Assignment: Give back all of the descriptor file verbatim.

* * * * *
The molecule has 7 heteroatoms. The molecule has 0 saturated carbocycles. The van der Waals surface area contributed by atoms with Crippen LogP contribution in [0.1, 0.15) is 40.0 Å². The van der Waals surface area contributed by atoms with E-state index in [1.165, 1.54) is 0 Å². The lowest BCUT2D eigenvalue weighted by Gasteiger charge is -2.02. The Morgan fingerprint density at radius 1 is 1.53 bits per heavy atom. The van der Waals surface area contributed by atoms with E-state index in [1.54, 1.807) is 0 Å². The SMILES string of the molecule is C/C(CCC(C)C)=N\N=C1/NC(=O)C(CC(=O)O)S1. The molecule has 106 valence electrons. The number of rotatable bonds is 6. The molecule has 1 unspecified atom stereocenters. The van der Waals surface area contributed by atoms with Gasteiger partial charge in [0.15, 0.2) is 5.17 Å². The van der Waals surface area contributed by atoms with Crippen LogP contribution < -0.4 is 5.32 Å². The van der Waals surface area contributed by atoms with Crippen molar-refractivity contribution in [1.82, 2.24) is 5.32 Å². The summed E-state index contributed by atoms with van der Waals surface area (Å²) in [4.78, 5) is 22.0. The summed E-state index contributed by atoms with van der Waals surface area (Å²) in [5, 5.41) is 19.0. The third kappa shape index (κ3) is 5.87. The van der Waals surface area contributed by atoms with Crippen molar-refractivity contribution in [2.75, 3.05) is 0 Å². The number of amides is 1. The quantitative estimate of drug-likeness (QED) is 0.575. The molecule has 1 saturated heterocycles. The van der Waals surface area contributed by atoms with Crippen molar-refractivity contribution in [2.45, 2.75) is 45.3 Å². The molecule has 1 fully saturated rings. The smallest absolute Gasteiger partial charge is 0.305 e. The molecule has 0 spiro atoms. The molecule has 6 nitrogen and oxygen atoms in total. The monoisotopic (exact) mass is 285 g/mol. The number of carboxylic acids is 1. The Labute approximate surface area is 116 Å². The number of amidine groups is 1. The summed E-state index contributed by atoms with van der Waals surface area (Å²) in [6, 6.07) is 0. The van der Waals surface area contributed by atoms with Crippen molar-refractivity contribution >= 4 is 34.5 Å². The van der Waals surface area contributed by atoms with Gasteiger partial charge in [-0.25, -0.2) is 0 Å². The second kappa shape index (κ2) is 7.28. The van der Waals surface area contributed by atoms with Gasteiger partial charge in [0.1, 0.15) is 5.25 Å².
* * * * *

The molecule has 7 heteroatoms. The molecule has 0 saturated carbocycles. The van der Waals surface area contributed by atoms with Crippen LogP contribution in [0.1, 0.15) is 40.0 Å². The van der Waals surface area contributed by atoms with E-state index in [1.165, 1.54) is 0 Å². The lowest BCUT2D eigenvalue weighted by Gasteiger charge is -2.02. The Morgan fingerprint density at radius 1 is 1.53 bits per heavy atom. The van der Waals surface area contributed by atoms with E-state index in [1.54, 1.807) is 0 Å². The SMILES string of the molecule is C/C(CCC(C)C)=N\N=C1/NC(=O)C(CC(=O)O)S1. The molecule has 106 valence electrons. The number of rotatable bonds is 6. The molecule has 1 unspecified atom stereocenters. The van der Waals surface area contributed by atoms with Gasteiger partial charge in [0.15, 0.2) is 5.17 Å². The van der Waals surface area contributed by atoms with Crippen LogP contribution < -0.4 is 5.32 Å². The van der Waals surface area contributed by atoms with Crippen molar-refractivity contribution in [1.82, 2.24) is 5.32 Å². The summed E-state index contributed by atoms with van der Waals surface area (Å²) in [4.78, 5) is 22.0. The summed E-state index contributed by atoms with van der Waals surface area (Å²) in [5, 5.41) is 19.0. The third kappa shape index (κ3) is 5.87. The van der Waals surface area contributed by atoms with Crippen molar-refractivity contribution in [2.75, 3.05) is 0 Å². The number of amides is 1. The quantitative estimate of drug-likeness (QED) is 0.575. The molecule has 1 saturated heterocycles. The van der Waals surface area contributed by atoms with Crippen molar-refractivity contribution in [2.45, 2.75) is 45.3 Å². The molecule has 1 fully saturated rings. The smallest absolute Gasteiger partial charge is 0.305 e. The molecule has 0 spiro atoms. The molecule has 6 nitrogen and oxygen atoms in total. The monoisotopic (exact) mass is 285 g/mol. The number of carboxylic acids is 1. The Labute approximate surface area is 116 Å². The number of amidine groups is 1. The summed E-state index contributed by atoms with van der Waals surface area (Å²) in [6, 6.07) is 0. The van der Waals surface area contributed by atoms with Crippen molar-refractivity contribution >= 4 is 34.5 Å². The van der Waals surface area contributed by atoms with Gasteiger partial charge in [-0.25, -0.2) is 0 Å². The second kappa shape index (κ2) is 7.28. The van der Waals surface area contributed by atoms with Gasteiger partial charge in [0.1, 0.15) is 5.25 Å².